The Jefferson–Hemings controversy is a dispute over the nature of the relationship between Sally Hemings and Thomas Jefferson.
The controversy has been around since the early 1800s since it was started by a man of disrepute, James T. Callender. However, the debate was amplified by a 1998 article in Nature which proclaimed DNA proof of Jefferson's fathering of children with Hemings.
The journal Nature issued a retraction two months later, noting that "The title assigned to our study was misleading in that it represented only the simplest explanation of our molecular findings".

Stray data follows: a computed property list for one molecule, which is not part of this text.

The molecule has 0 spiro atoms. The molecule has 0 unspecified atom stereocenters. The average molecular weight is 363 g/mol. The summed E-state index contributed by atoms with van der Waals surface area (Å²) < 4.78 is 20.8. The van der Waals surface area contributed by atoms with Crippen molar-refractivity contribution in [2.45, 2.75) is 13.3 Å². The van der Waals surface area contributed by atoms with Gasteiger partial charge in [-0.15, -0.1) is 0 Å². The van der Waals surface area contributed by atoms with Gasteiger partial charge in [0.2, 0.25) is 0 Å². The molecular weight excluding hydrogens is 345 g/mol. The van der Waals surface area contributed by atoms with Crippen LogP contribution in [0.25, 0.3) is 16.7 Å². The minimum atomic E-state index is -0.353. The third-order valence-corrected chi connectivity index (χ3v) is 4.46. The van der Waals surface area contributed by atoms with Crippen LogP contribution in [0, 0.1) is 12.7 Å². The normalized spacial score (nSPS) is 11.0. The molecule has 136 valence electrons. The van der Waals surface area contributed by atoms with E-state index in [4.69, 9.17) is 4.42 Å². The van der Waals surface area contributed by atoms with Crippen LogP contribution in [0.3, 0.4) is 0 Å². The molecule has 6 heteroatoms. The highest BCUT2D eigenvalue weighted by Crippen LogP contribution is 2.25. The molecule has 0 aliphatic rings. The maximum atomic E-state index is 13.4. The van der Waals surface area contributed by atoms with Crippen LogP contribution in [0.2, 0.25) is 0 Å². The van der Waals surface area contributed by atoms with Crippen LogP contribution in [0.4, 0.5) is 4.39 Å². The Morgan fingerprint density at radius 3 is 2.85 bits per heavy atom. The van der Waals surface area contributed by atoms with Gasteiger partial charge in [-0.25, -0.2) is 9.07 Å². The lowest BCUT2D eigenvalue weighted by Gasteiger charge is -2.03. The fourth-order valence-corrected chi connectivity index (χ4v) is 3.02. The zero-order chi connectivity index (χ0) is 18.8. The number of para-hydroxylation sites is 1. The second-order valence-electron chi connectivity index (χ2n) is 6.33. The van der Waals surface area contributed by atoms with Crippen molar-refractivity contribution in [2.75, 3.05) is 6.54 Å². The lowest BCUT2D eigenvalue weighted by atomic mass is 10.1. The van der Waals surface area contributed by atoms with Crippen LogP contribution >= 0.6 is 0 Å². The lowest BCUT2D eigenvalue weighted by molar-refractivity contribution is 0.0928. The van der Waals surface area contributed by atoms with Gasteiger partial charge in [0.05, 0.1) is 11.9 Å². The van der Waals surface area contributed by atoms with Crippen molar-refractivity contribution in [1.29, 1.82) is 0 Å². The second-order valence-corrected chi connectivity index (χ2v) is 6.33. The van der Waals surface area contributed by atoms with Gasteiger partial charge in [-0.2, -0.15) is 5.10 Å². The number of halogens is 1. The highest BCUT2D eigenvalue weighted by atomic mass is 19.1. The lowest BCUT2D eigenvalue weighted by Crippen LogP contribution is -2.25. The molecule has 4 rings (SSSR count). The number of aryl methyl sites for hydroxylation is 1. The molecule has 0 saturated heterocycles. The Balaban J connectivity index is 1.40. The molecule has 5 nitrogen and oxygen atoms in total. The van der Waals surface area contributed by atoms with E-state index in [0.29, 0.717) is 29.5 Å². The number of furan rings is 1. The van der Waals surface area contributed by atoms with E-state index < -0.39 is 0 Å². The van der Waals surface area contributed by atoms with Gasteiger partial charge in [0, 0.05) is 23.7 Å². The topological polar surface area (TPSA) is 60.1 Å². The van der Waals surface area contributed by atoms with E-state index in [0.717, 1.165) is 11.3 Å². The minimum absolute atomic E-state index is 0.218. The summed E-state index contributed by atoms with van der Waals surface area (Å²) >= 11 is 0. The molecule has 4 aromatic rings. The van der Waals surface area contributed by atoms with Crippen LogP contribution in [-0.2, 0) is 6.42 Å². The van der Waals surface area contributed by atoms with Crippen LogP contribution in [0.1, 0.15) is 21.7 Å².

Herbert Barger, the Jefferson family Genealogist, led the dispute of many of these claims. He put together exhaustive research, and searched for 18 months for the grave of William Hemings. He said: "My study indicates to me that Thomas Jefferson was NOT the father of Eston or any other Hemings child. The DNA study along with historical information, indicates that Randolph is possibly the father of Eston and maybe the others."